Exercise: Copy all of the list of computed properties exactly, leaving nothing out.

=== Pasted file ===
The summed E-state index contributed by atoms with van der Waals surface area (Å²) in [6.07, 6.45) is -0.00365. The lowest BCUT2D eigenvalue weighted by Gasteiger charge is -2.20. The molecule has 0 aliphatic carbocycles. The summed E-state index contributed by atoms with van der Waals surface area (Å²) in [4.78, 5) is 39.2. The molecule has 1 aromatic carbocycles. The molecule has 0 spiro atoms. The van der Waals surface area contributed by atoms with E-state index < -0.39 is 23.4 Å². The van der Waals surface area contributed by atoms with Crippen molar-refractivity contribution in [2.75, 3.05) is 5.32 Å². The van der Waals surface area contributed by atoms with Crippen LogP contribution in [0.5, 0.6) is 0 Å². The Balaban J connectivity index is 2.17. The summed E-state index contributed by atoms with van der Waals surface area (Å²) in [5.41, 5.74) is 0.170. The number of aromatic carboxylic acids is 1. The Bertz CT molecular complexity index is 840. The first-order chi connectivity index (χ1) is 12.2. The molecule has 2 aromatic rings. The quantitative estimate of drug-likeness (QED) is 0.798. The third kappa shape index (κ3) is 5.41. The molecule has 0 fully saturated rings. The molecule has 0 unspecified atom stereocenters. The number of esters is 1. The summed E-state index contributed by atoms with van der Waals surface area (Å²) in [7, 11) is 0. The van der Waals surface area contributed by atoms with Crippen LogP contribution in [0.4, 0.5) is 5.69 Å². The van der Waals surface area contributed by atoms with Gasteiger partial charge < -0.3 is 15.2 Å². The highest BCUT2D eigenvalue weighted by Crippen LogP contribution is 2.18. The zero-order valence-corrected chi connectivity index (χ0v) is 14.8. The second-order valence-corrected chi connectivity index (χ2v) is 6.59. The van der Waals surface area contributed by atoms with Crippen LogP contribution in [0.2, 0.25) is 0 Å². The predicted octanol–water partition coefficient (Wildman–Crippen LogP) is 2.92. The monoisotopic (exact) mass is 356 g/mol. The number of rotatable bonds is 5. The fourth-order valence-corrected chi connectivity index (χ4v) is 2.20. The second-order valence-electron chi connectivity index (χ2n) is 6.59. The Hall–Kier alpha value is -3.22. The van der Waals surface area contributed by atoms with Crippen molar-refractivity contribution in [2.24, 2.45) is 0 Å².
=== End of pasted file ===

The summed E-state index contributed by atoms with van der Waals surface area (Å²) in [6.07, 6.45) is -0.00365. The lowest BCUT2D eigenvalue weighted by Gasteiger charge is -2.20. The molecule has 0 aliphatic carbocycles. The summed E-state index contributed by atoms with van der Waals surface area (Å²) in [4.78, 5) is 39.2. The molecule has 1 aromatic carbocycles. The molecule has 0 spiro atoms. The van der Waals surface area contributed by atoms with E-state index < -0.39 is 23.4 Å². The van der Waals surface area contributed by atoms with Crippen molar-refractivity contribution in [2.75, 3.05) is 5.32 Å². The van der Waals surface area contributed by atoms with Crippen LogP contribution in [0.5, 0.6) is 0 Å². The Balaban J connectivity index is 2.17. The summed E-state index contributed by atoms with van der Waals surface area (Å²) in [5.41, 5.74) is 0.170. The number of aromatic carboxylic acids is 1. The Bertz CT molecular complexity index is 840. The first-order chi connectivity index (χ1) is 12.2. The molecule has 2 aromatic rings. The quantitative estimate of drug-likeness (QED) is 0.798. The third kappa shape index (κ3) is 5.41. The molecule has 0 fully saturated rings. The molecule has 0 unspecified atom stereocenters. The number of esters is 1. The summed E-state index contributed by atoms with van der Waals surface area (Å²) in [7, 11) is 0. The van der Waals surface area contributed by atoms with Crippen LogP contribution in [0.4, 0.5) is 5.69 Å². The van der Waals surface area contributed by atoms with Gasteiger partial charge < -0.3 is 15.2 Å². The highest BCUT2D eigenvalue weighted by Crippen LogP contribution is 2.18. The zero-order valence-corrected chi connectivity index (χ0v) is 14.8. The second-order valence-corrected chi connectivity index (χ2v) is 6.59. The van der Waals surface area contributed by atoms with Crippen LogP contribution in [0.2, 0.25) is 0 Å². The predicted octanol–water partition coefficient (Wildman–Crippen LogP) is 2.92. The monoisotopic (exact) mass is 356 g/mol. The number of rotatable bonds is 5. The fourth-order valence-corrected chi connectivity index (χ4v) is 2.20. The second-order valence-electron chi connectivity index (χ2n) is 6.59. The Hall–Kier alpha value is -3.22. The van der Waals surface area contributed by atoms with Crippen molar-refractivity contribution in [2.24, 2.45) is 0 Å².